There is a lot of room for the government to solve this issue. Compared to poor countries, the issue is not too big for the government. This would not require any special charity work. But just some lifestyle changing reforms. Instead of high taxation on the middle class, it would be better to impose a proper tax on big brands and companies.
When the gap between poor and rich class widens, it automatically leads to unrest in society. Poverty does affect mental and psychological health. To be honest, the real culprit in such a scenario would be the government. So, before the government can go elsewhere in the world to solve others’ problems, there’s an immediate need for the government to begin to solve the slow, but dangerously rising, problem within our homes.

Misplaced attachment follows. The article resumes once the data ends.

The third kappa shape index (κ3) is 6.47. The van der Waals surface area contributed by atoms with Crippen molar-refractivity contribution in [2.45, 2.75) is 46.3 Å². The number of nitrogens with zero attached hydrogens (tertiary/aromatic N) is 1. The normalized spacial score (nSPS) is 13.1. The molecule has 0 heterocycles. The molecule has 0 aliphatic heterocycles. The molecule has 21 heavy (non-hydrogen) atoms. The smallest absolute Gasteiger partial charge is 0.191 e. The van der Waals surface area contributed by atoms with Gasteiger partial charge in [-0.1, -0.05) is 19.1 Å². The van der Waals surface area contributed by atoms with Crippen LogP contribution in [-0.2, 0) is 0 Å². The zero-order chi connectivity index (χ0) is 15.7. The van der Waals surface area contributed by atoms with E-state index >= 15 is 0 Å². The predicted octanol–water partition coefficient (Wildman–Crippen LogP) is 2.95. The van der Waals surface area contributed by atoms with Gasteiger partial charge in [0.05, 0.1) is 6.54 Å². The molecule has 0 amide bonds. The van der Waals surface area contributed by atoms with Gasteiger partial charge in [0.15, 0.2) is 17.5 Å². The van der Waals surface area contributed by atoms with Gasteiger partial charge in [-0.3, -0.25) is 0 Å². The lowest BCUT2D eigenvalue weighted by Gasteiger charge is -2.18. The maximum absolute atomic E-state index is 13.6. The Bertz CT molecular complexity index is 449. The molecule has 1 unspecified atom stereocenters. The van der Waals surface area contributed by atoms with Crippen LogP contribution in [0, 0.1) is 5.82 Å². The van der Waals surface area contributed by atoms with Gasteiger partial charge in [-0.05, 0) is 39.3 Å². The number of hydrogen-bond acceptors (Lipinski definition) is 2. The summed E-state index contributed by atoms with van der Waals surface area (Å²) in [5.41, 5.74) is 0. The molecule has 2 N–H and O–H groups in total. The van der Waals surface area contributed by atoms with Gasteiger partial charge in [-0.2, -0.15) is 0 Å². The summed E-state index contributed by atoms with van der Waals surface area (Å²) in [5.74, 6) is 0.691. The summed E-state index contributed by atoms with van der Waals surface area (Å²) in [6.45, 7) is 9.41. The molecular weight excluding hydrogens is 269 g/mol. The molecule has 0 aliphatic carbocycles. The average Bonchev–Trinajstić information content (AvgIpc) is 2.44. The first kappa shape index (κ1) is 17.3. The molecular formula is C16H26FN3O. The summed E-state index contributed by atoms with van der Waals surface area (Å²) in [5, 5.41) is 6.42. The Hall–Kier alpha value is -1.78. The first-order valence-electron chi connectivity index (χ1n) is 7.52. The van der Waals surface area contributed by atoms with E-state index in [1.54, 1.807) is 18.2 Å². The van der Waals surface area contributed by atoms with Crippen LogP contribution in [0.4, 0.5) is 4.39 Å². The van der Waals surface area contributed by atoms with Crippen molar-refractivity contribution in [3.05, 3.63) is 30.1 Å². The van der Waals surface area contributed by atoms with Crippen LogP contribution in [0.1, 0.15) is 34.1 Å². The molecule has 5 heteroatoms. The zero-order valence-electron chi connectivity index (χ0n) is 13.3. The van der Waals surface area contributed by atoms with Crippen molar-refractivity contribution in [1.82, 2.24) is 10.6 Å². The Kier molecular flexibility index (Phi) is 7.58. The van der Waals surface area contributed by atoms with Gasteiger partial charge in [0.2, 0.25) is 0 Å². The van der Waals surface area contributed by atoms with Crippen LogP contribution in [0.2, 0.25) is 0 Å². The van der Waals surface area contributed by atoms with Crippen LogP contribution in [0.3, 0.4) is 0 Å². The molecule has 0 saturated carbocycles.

Written by Guest Labour Writer, Shamamah Dogar
I am going into my second year at the University of Exeter studying a flexible combined honour in Geography and Politics. My interest in politics and geography stems from an interest in current events and the wider world, with geography being the study of all world processes.